EEPROM and electrically programmable read-only memory (EPROM) are non-volatile memory that can be erased and have new data written or “programmed” into their memory cells. Both utilize a floating (unconnected) conductive gate, in a field effect transistor structure, positioned over a channel region in a semiconductor substrate, between source and drain regions. A control gate is then provided over the floating gate. The threshold voltage characteristic of the transistor is controlled by the amount of charge that is retained on the floating gate. That is, for a given level of charge on the floating gate, there is a corresponding voltage (threshold) that must be applied to the control gate before the transistor is turned “on” to permit conduction between its source and drain regions.

The floating gate can hold a range of charges and therefore can be programmed to any threshold voltage level within a threshold voltage window. The size of the threshold voltage window is delimited by the minimum and maximum threshold levels of the device, which in turn correspond to the range of the charges that can be programmed onto the floating gate. The threshold window generally depends on the memory device's characteristics, operating conditions and history. Each distinct, resolvable threshold voltage level range within the window may, in principle, be used to designate a definite memory state of the cell. When the threshold voltage is partitioned into two distinct regions, each memory cell will be able to store one bit of data. Similarly, when the threshold voltage window is partitioned into more than two distinct regions, each memory cell will be able to store more than one bit of data.

In the usual two-state EEPROM cell, at least one current breakpoint level is established so as to partition the conduction window into two regions. When a cell is read by applying predetermined, fixed voltages, its source/drain current is resolved into a memory state by comparing with the breakpoint level (or reference current IREF). If the current read is higher than that of the breakpoint level, the cell is determined to be in one logical state (e.g., a “zero” state). On the other hand, if the current is less than that of the breakpoint level, the cell is determined to be in the other logical state (e.g., a “one” state). Thus, such a two-state cell stores one bit of digital information. A reference current source, which may be externally programmable, is often provided as part of a memory system to generate the breakpoint level current.

In order to increase memory capacity, flash EEPROM devices are being fabricated with higher and higher density as the state of the semiconductor technology advances. Another method for increasing storage capacity is to have each memory cell store more than two states.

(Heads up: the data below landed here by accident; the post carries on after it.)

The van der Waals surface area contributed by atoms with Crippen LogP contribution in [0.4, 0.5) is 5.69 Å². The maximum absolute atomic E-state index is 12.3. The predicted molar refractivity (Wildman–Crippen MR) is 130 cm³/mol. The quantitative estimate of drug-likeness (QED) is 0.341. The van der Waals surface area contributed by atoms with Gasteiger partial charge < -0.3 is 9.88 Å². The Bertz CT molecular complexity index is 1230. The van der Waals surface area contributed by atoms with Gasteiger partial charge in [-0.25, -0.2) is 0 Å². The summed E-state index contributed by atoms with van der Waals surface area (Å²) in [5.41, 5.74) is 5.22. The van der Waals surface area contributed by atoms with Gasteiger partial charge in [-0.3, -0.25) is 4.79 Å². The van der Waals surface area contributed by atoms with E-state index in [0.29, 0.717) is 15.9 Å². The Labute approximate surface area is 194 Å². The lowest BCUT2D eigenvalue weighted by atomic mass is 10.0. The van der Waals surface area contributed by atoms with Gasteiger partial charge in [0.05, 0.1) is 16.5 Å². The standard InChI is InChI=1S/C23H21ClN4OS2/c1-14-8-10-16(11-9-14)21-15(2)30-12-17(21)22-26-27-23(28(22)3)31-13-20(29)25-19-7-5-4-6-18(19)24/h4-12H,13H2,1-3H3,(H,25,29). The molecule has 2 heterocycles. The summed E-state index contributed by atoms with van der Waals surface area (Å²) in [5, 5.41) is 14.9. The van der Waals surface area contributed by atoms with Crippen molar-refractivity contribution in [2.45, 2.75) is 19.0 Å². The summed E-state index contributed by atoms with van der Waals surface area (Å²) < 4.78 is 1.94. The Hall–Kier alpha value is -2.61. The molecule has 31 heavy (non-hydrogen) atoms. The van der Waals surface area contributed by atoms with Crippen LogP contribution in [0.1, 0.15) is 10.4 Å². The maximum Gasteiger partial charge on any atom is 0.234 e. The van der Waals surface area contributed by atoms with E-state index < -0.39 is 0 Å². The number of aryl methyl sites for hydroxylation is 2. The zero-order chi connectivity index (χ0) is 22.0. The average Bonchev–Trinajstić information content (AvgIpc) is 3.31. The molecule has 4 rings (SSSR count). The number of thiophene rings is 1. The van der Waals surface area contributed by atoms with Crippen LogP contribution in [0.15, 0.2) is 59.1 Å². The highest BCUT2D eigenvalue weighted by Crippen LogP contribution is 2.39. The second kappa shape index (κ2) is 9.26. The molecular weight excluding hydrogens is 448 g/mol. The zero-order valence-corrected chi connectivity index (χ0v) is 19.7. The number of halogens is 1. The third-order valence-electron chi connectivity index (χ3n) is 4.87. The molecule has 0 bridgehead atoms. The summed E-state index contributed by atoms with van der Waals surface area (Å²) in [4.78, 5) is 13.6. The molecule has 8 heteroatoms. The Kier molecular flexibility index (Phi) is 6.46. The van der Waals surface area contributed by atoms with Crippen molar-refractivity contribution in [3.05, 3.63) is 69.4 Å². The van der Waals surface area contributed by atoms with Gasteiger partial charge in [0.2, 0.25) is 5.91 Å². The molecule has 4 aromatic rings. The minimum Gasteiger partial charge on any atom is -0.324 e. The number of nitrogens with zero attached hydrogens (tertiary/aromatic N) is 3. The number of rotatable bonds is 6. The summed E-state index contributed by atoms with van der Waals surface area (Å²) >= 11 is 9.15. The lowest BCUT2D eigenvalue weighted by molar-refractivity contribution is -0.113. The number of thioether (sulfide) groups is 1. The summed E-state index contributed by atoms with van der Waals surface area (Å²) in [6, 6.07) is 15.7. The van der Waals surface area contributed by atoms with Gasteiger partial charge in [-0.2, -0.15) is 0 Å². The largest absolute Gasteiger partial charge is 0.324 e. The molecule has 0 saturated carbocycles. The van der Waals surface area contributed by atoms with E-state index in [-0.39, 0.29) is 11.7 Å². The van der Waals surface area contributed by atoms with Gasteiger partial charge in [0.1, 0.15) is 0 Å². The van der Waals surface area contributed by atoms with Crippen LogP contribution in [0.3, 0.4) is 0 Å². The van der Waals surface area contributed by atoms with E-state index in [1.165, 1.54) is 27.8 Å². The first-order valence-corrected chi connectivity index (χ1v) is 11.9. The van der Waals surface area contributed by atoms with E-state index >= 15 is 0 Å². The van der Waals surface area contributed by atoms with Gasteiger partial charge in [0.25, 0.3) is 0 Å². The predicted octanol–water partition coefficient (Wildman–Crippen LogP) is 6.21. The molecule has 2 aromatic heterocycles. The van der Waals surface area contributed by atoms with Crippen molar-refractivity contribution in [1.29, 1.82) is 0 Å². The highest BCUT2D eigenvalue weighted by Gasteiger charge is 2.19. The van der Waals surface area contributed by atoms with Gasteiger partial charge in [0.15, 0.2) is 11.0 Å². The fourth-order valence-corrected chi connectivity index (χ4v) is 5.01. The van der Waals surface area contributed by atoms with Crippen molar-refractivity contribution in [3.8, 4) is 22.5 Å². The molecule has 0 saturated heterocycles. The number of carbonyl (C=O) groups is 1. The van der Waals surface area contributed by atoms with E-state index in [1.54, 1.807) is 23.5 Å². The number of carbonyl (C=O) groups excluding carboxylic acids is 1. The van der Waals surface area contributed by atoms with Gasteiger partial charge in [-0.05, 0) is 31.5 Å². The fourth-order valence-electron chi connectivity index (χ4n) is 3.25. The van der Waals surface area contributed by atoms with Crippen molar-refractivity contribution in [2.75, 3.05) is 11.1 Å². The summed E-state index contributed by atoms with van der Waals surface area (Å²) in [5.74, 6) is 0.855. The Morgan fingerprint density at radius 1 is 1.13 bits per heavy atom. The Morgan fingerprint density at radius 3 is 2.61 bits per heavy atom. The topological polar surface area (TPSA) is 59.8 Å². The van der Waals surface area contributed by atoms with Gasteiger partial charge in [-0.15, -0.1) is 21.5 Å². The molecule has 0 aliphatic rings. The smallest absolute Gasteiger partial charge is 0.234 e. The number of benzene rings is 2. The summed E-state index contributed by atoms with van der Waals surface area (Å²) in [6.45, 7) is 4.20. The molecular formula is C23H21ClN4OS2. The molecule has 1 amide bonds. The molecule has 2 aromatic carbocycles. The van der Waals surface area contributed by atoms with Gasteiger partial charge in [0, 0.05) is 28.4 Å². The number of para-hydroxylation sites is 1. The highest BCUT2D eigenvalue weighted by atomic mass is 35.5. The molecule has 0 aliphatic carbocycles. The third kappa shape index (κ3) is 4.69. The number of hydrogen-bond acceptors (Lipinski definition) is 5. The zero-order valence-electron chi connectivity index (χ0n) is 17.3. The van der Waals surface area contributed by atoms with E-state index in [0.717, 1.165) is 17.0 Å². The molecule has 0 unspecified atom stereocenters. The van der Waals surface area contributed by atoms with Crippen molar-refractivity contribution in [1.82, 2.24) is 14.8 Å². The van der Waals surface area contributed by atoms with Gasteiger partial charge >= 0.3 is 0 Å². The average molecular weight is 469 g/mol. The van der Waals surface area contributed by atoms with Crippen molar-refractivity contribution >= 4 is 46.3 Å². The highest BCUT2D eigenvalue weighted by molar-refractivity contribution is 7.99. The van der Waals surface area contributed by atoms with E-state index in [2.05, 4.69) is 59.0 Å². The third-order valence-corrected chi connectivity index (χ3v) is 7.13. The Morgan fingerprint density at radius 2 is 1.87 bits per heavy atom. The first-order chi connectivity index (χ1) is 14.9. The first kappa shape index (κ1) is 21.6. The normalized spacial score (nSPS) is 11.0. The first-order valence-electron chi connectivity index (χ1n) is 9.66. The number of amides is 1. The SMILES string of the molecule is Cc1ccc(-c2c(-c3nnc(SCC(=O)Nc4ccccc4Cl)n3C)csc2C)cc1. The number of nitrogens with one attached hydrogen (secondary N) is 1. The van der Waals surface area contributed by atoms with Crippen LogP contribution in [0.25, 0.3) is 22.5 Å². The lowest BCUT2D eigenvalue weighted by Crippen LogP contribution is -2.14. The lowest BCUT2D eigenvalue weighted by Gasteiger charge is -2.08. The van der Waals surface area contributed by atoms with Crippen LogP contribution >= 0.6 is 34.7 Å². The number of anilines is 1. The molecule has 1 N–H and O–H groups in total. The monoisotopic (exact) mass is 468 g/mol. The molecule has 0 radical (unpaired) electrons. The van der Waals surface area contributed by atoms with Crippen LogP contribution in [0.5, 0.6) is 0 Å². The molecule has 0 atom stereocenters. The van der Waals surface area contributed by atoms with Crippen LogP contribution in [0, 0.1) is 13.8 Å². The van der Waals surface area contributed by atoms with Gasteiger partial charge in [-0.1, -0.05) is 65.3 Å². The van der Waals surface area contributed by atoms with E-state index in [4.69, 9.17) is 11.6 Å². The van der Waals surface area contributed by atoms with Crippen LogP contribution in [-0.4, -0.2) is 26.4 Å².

For a multi-state or multi-level EEPROM memory cell, the conduction window is partitioned into more than two regions by more than one breakpoint such that each cell is capable of storing more than one bit of data. The information that a given EEPROM array can store is thus increased with the number of states that each cell can store. EEPROM or flash EEPROM with multi-state or multi-level memory cells have been described in U.S. Pat. No. 5,172,338.

The transistor serving as a memory cell is typically programmed to a “programmed” state by one of two mechanisms. In “hot electron injection,” a high voltage applied to the drain accelerates electrons across the substrate channel region. At the same time a high voltage applied to the control gate pulls the hot electrons through a thin gate dielectric onto the floating gate. In “tunneling injection,” a high voltage is applied to the control gate relative to the substrate. In this way, electrons are pulled from the substrate to the intervening floating gate.

The memory device may be erased by a number of mechanisms. For EPROM, the memory is bulk erasable by removing the charge from the floating gate by ultraviolet radiation. For EEPROM, a memory cell is electrically erasable, by applying a high voltage to the substrate relative to the control gate so as to induce electrons in the floating gate to tunnel through a thin oxide to the substrate channel region (i.e., Fowler-Nordheim tunneling). Typically, the EEPROM is erasable byte by byte. For flash EEPROM, the memory is electrically erasable either all at once or one or more blocks at a time, where a block may consist of 512 bytes or more of memory.

The memory devices typically comprise one or more memory chips that may be mounted on a card. Each memory chip comprises an array of memory cells supported by peripheral circuits such as decoders and erase, write and read circuits. The more sophisticated memory devices operate with an external memory controller that performs intelligent and higher level memory operations and interfacing.

There are many commercially successful non-volatile solid-state memory devices being used today. These memory devices may be flash EEPROM or may employ other types of nonvolatile memory cells. Examples of flash memory and systems and methods of manufacturing them are given in U.S. Pat. Nos. 5,070,032, 5,095,344, 5,315,541, 5,343,063, and 5,661,053, 5,313,421 and 6,222,762. In particular, flash memory devices with NAND string structures are described in U.S. Pat. Nos. 5,570,315, 5,903,495, 6,046,935. Also nonvolatile memory devices are also manufactured from memory cells with a dielectric layer for storing charge. Instead of the conductive floating gate elements described earlier, a dielectric layer is used. Such memory devices utilizing dielectric storage element have been described by Eitan et al., “NROM: A Novel Localized Trapping, 2-Bit Nonvolatile Memory Cell,” IEEE Electron Device Letters, vol. 21, no. 11, November 2000, pp. 543-545. An ONO dielectric layer extends across the channel between source and drain diffusions. The charge for one data bit is localized in the dielectric layer adjacent to the drain, and the charge for the other data bit is localized in the dielectric layer adjacent to the source. For example, U.S. Pat. Nos. 5,768,192 and 6,011,725 disclose a nonvolatile memory cell having a trapping dielectric sandwiched between two silicon dioxide layers. Multi-state data storage is implemented by separately reading the binary states of the spatially separated charge storage regions within the dielectric.